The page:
As a second example, the weapons utilized by the Chuchki were even more basic. Being located in remote Eastern Russia (surprisingly close and nearly identical in many ways to Western Alaska) the weapons had even less diversification. The indigenous hunters there survive on a diet primarily of fish and sea mammals with the odd caribou throw in for a bit of variety. Fascinatingly, one hunter described the villager’s rationale for using the spear (despite contrary government regulation) over the rifle to hunt walrus. A herd of walrus apparently spook and stampede easily at the sound of gunfire but not the silent efficiency of the spear. The film showed a rather graphic (for television at any rate) segment of a walrus kill using the spear and even I was rather amazed at the speed and efficiency the hunter possessed. After thinking a bit I was pretty convinced the guy had a fair handle on the anatomy of the walrus too- he struck behind the ribcage (far too aft in my mind) but drove the spear forward- penetrating the diaphragm, the lungs and the heart. Death of the huge mammal was remarkably quick. On the ocean much use of the harpoon was shown on both walrus and a gray whale- not as killing instruments but to affix large floats to prevent the animal's escape and tire them quickly so they could be safely approached and dispatched with a rifle. In pre-modern times the large plastic floats would instead be made of inflated seal skins and the steel points would have been bone but the concept remains unchanged and remarkably effective.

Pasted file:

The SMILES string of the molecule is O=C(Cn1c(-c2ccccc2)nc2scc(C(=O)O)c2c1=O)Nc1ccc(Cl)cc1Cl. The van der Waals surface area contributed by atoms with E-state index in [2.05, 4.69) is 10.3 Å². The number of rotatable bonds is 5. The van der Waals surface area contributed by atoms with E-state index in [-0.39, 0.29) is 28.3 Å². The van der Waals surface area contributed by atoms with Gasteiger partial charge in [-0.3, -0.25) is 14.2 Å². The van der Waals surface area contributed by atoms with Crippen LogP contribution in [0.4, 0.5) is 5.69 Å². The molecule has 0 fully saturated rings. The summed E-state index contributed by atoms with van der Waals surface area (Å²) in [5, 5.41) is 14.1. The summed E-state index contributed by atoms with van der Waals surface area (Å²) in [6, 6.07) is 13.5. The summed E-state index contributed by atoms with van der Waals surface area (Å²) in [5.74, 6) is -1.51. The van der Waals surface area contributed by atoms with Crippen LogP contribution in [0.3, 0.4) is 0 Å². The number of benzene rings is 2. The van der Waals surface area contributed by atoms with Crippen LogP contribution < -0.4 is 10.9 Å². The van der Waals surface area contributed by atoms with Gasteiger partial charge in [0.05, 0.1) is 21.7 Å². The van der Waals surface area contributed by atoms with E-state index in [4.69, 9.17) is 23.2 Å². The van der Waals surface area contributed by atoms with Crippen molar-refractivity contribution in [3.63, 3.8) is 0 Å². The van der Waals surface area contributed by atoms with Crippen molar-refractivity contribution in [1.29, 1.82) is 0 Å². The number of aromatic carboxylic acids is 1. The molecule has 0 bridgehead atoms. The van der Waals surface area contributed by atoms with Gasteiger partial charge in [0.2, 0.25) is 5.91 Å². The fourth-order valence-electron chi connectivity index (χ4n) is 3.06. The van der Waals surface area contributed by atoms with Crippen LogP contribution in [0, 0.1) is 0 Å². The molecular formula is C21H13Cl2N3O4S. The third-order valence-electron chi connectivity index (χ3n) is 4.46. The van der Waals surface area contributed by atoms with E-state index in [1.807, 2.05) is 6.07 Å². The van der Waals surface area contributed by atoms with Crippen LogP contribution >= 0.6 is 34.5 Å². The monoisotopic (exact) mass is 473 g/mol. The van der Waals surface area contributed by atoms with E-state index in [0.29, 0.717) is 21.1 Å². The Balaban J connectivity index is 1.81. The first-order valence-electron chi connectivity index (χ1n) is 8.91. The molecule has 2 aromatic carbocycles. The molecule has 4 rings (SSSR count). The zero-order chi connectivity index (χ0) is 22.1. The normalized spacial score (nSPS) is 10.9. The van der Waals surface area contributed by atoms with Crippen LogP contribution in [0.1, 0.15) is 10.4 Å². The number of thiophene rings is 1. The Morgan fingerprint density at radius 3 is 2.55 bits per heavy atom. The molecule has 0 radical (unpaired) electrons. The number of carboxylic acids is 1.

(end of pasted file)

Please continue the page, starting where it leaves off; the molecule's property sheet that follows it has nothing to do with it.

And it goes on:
As to firearms utilized among the Chuchki, given their location in Russia, I was not surprised to see the single example being a Kalashnikov variant. I was however surprised to see the rifle being utilized for animals as large as walrus, caribou and to deliver the killing blow on a gray whale. Bear in mind the mild ballistics of the 7.62x39 round are about equivalent to the old American cartridge the .30-30 Winchester and these days it is often bashed among American sport hunters as being inadequate for such nominal critters as whitetail deer and black bear much less creatures that weigh in excess of 800 pounds. Although the show didn’t explicitly talk about it- the Chuchki live in an area that is well inside the ranges of both the Polar and Brown bears, hardly what we’d consider within the capability of the 7.62x39 round but the Chuchki remain apparently unconvinced.